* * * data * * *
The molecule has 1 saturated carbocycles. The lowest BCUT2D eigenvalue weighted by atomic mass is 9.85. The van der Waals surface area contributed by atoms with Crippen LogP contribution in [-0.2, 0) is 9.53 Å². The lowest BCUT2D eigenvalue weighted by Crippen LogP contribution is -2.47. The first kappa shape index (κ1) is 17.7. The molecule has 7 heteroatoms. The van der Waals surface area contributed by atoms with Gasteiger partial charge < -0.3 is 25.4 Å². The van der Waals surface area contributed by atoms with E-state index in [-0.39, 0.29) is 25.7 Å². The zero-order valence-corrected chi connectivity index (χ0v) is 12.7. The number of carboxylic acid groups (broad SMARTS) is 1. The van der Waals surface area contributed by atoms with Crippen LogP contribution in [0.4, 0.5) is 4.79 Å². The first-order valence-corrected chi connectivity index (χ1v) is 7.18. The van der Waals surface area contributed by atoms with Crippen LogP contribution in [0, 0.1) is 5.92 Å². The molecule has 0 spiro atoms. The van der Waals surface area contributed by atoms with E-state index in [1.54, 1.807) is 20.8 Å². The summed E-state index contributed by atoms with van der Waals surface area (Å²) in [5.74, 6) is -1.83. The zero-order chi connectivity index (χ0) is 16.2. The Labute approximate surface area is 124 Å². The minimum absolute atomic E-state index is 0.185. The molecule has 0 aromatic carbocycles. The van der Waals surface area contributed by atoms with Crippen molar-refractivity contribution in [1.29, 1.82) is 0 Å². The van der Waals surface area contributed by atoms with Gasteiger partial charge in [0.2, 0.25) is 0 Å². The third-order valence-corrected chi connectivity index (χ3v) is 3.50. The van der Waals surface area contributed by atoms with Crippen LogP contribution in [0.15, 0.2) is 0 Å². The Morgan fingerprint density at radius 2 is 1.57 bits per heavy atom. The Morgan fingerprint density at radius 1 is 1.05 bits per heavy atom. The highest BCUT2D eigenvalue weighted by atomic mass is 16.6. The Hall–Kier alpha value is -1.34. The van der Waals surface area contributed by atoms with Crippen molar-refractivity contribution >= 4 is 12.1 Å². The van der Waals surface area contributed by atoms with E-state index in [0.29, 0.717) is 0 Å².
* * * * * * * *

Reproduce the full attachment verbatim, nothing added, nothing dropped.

The molecule has 1 saturated carbocycles. The lowest BCUT2D eigenvalue weighted by atomic mass is 9.85. The van der Waals surface area contributed by atoms with Crippen LogP contribution in [-0.2, 0) is 9.53 Å². The lowest BCUT2D eigenvalue weighted by Crippen LogP contribution is -2.47. The first kappa shape index (κ1) is 17.7. The molecule has 7 heteroatoms. The van der Waals surface area contributed by atoms with Gasteiger partial charge < -0.3 is 25.4 Å². The van der Waals surface area contributed by atoms with E-state index in [-0.39, 0.29) is 25.7 Å². The zero-order valence-corrected chi connectivity index (χ0v) is 12.7. The number of carboxylic acid groups (broad SMARTS) is 1. The van der Waals surface area contributed by atoms with Crippen LogP contribution in [0.4, 0.5) is 4.79 Å². The first-order valence-corrected chi connectivity index (χ1v) is 7.18. The van der Waals surface area contributed by atoms with Crippen LogP contribution in [0, 0.1) is 5.92 Å². The molecule has 0 spiro atoms. The van der Waals surface area contributed by atoms with E-state index in [1.54, 1.807) is 20.8 Å². The summed E-state index contributed by atoms with van der Waals surface area (Å²) in [5.74, 6) is -1.83. The zero-order chi connectivity index (χ0) is 16.2. The Labute approximate surface area is 124 Å². The minimum absolute atomic E-state index is 0.185. The molecule has 0 aromatic carbocycles. The van der Waals surface area contributed by atoms with Crippen molar-refractivity contribution in [1.29, 1.82) is 0 Å². The van der Waals surface area contributed by atoms with Gasteiger partial charge in [0.2, 0.25) is 0 Å². The third-order valence-corrected chi connectivity index (χ3v) is 3.50. The van der Waals surface area contributed by atoms with Crippen LogP contribution in [0.15, 0.2) is 0 Å². The Morgan fingerprint density at radius 2 is 1.57 bits per heavy atom. The Morgan fingerprint density at radius 1 is 1.05 bits per heavy atom. The highest BCUT2D eigenvalue weighted by atomic mass is 16.6. The Hall–Kier alpha value is -1.34. The van der Waals surface area contributed by atoms with Crippen molar-refractivity contribution >= 4 is 12.1 Å². The van der Waals surface area contributed by atoms with E-state index in [0.29, 0.717) is 0 Å².